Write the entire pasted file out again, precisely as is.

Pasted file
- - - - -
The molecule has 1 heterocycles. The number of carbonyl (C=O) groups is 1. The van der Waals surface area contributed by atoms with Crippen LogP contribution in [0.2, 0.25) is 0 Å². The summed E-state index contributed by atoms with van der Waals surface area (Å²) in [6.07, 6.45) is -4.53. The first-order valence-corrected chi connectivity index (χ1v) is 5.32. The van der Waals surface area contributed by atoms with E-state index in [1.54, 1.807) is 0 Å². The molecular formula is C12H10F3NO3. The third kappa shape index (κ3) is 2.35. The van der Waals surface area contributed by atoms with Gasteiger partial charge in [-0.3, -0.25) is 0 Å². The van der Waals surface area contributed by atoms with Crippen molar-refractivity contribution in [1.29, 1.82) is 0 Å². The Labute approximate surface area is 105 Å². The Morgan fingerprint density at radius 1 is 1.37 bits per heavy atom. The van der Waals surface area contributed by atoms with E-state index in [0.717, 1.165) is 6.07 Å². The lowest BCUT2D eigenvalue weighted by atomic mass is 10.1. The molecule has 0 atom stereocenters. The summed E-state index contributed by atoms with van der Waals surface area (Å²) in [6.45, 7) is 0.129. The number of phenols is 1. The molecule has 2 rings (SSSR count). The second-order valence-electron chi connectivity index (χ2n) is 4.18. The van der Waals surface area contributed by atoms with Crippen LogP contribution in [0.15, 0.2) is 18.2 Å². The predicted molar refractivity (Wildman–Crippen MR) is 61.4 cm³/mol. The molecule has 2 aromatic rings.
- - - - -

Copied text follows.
The molecule has 1 heterocycles. The number of carbonyl (C=O) groups is 1. The van der Waals surface area contributed by atoms with Crippen LogP contribution in [0.2, 0.25) is 0 Å². The summed E-state index contributed by atoms with van der Waals surface area (Å²) in [6.07, 6.45) is -4.53. The first-order valence-corrected chi connectivity index (χ1v) is 5.32. The van der Waals surface area contributed by atoms with E-state index in [1.54, 1.807) is 0 Å². The molecular formula is C12H10F3NO3. The third kappa shape index (κ3) is 2.35. The van der Waals surface area contributed by atoms with Gasteiger partial charge in [-0.3, -0.25) is 0 Å². The van der Waals surface area contributed by atoms with Crippen molar-refractivity contribution in [1.29, 1.82) is 0 Å². The Labute approximate surface area is 105 Å². The Morgan fingerprint density at radius 1 is 1.37 bits per heavy atom. The van der Waals surface area contributed by atoms with E-state index in [0.717, 1.165) is 6.07 Å². The lowest BCUT2D eigenvalue weighted by atomic mass is 10.1. The molecule has 0 atom stereocenters. The summed E-state index contributed by atoms with van der Waals surface area (Å²) in [6.45, 7) is 0.129. The number of phenols is 1. The molecule has 2 rings (SSSR count). The second-order valence-electron chi connectivity index (χ2n) is 4.18. The van der Waals surface area contributed by atoms with Crippen LogP contribution in [0.15, 0.2) is 18.2 Å². The predicted molar refractivity (Wildman–Crippen MR) is 61.4 cm³/mol. The molecule has 2 aromatic rings.